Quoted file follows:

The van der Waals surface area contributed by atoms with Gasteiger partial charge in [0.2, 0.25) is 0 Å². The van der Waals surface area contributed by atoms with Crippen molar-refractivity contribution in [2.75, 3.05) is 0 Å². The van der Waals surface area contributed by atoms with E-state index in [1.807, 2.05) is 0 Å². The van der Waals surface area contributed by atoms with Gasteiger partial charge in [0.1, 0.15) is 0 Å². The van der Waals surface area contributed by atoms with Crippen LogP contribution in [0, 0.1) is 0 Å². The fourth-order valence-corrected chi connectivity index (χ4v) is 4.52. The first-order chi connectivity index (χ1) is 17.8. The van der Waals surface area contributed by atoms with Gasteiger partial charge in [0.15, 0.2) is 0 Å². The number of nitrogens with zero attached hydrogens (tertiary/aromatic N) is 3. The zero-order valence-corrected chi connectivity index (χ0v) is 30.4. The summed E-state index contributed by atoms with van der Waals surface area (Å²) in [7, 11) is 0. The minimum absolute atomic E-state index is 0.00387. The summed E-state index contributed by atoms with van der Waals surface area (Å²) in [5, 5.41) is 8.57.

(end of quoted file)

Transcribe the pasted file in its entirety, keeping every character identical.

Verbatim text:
The van der Waals surface area contributed by atoms with Gasteiger partial charge in [0.2, 0.25) is 0 Å². The van der Waals surface area contributed by atoms with Crippen molar-refractivity contribution in [2.75, 3.05) is 0 Å². The van der Waals surface area contributed by atoms with E-state index in [1.807, 2.05) is 0 Å². The van der Waals surface area contributed by atoms with Gasteiger partial charge in [0.1, 0.15) is 0 Å². The van der Waals surface area contributed by atoms with Crippen LogP contribution in [0, 0.1) is 0 Å². The fourth-order valence-corrected chi connectivity index (χ4v) is 4.52. The first-order chi connectivity index (χ1) is 17.8. The van der Waals surface area contributed by atoms with Gasteiger partial charge in [0.15, 0.2) is 0 Å². The number of nitrogens with zero attached hydrogens (tertiary/aromatic N) is 3. The zero-order valence-corrected chi connectivity index (χ0v) is 30.4. The summed E-state index contributed by atoms with van der Waals surface area (Å²) in [7, 11) is 0. The minimum absolute atomic E-state index is 0.00387. The summed E-state index contributed by atoms with van der Waals surface area (Å²) in [5, 5.41) is 8.57.